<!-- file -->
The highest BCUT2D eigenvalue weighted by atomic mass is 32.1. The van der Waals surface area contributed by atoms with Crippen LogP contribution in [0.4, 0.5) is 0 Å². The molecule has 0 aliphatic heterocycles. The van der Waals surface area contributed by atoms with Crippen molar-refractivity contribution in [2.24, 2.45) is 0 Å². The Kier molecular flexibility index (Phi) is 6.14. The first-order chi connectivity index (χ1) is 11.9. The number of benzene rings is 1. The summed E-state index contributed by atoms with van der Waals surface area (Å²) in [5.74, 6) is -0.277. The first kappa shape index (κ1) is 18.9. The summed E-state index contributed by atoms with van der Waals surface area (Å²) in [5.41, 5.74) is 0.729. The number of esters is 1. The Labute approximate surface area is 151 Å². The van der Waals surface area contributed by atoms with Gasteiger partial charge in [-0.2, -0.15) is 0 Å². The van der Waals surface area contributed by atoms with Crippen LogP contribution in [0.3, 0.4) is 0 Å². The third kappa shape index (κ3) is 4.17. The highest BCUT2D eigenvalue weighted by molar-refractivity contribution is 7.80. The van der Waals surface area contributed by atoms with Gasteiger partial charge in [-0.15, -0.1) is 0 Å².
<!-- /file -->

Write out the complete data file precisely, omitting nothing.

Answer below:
The highest BCUT2D eigenvalue weighted by atomic mass is 32.1. The van der Waals surface area contributed by atoms with Crippen LogP contribution in [0.4, 0.5) is 0 Å². The molecule has 0 aliphatic heterocycles. The van der Waals surface area contributed by atoms with Crippen molar-refractivity contribution in [2.24, 2.45) is 0 Å². The Kier molecular flexibility index (Phi) is 6.14. The first-order chi connectivity index (χ1) is 11.9. The number of benzene rings is 1. The summed E-state index contributed by atoms with van der Waals surface area (Å²) in [5.74, 6) is -0.277. The first kappa shape index (κ1) is 18.9. The summed E-state index contributed by atoms with van der Waals surface area (Å²) in [5.41, 5.74) is 0.729. The number of esters is 1. The Labute approximate surface area is 151 Å². The van der Waals surface area contributed by atoms with Gasteiger partial charge in [-0.2, -0.15) is 0 Å². The van der Waals surface area contributed by atoms with Crippen LogP contribution in [0.3, 0.4) is 0 Å². The third kappa shape index (κ3) is 4.17. The highest BCUT2D eigenvalue weighted by molar-refractivity contribution is 7.80. The van der Waals surface area contributed by atoms with Gasteiger partial charge in [-0.15, -0.1) is 0 Å².